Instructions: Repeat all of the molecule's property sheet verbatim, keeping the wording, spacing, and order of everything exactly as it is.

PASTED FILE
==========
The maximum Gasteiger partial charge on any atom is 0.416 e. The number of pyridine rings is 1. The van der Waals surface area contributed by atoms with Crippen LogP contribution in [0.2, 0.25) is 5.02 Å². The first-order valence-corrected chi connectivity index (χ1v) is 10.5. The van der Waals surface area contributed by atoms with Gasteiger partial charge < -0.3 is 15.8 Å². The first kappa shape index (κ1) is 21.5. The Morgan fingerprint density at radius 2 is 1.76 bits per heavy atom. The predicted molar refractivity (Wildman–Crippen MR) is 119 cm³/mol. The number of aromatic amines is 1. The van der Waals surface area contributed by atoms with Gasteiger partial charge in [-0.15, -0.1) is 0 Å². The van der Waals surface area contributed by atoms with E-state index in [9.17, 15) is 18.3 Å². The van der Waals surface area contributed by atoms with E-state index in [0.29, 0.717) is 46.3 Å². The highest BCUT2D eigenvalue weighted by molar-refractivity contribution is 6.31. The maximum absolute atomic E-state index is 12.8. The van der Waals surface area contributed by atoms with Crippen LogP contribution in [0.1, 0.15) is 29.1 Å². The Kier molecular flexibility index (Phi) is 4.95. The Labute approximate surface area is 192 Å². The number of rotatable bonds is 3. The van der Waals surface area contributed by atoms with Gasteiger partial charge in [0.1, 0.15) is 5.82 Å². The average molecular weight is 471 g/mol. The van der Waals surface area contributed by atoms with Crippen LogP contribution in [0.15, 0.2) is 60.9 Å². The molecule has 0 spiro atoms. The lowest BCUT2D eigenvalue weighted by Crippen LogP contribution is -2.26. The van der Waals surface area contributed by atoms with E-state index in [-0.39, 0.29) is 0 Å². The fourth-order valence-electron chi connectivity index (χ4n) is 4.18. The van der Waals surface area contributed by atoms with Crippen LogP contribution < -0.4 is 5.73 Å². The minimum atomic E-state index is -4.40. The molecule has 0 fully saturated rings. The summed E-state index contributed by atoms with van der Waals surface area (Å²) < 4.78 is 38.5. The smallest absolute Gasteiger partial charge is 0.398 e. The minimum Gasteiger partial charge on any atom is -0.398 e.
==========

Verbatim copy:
The maximum Gasteiger partial charge on any atom is 0.416 e. The number of pyridine rings is 1. The van der Waals surface area contributed by atoms with Crippen LogP contribution in [0.2, 0.25) is 5.02 Å². The first-order valence-corrected chi connectivity index (χ1v) is 10.5. The van der Waals surface area contributed by atoms with Gasteiger partial charge < -0.3 is 15.8 Å². The first kappa shape index (κ1) is 21.5. The Morgan fingerprint density at radius 2 is 1.76 bits per heavy atom. The predicted molar refractivity (Wildman–Crippen MR) is 119 cm³/mol. The number of aromatic amines is 1. The van der Waals surface area contributed by atoms with Gasteiger partial charge in [-0.15, -0.1) is 0 Å². The van der Waals surface area contributed by atoms with E-state index in [9.17, 15) is 18.3 Å². The van der Waals surface area contributed by atoms with E-state index in [0.29, 0.717) is 46.3 Å². The highest BCUT2D eigenvalue weighted by molar-refractivity contribution is 6.31. The maximum absolute atomic E-state index is 12.8. The van der Waals surface area contributed by atoms with Crippen LogP contribution in [0.1, 0.15) is 29.1 Å². The Kier molecular flexibility index (Phi) is 4.95. The Labute approximate surface area is 192 Å². The number of rotatable bonds is 3. The van der Waals surface area contributed by atoms with Gasteiger partial charge in [0.1, 0.15) is 5.82 Å². The average molecular weight is 471 g/mol. The van der Waals surface area contributed by atoms with Crippen LogP contribution in [0.15, 0.2) is 60.9 Å². The molecule has 0 spiro atoms. The lowest BCUT2D eigenvalue weighted by Crippen LogP contribution is -2.26. The van der Waals surface area contributed by atoms with E-state index in [-0.39, 0.29) is 0 Å². The fourth-order valence-electron chi connectivity index (χ4n) is 4.18. The van der Waals surface area contributed by atoms with Crippen LogP contribution < -0.4 is 5.73 Å². The minimum atomic E-state index is -4.40. The molecule has 0 fully saturated rings. The summed E-state index contributed by atoms with van der Waals surface area (Å²) < 4.78 is 38.5. The smallest absolute Gasteiger partial charge is 0.398 e. The minimum Gasteiger partial charge on any atom is -0.398 e.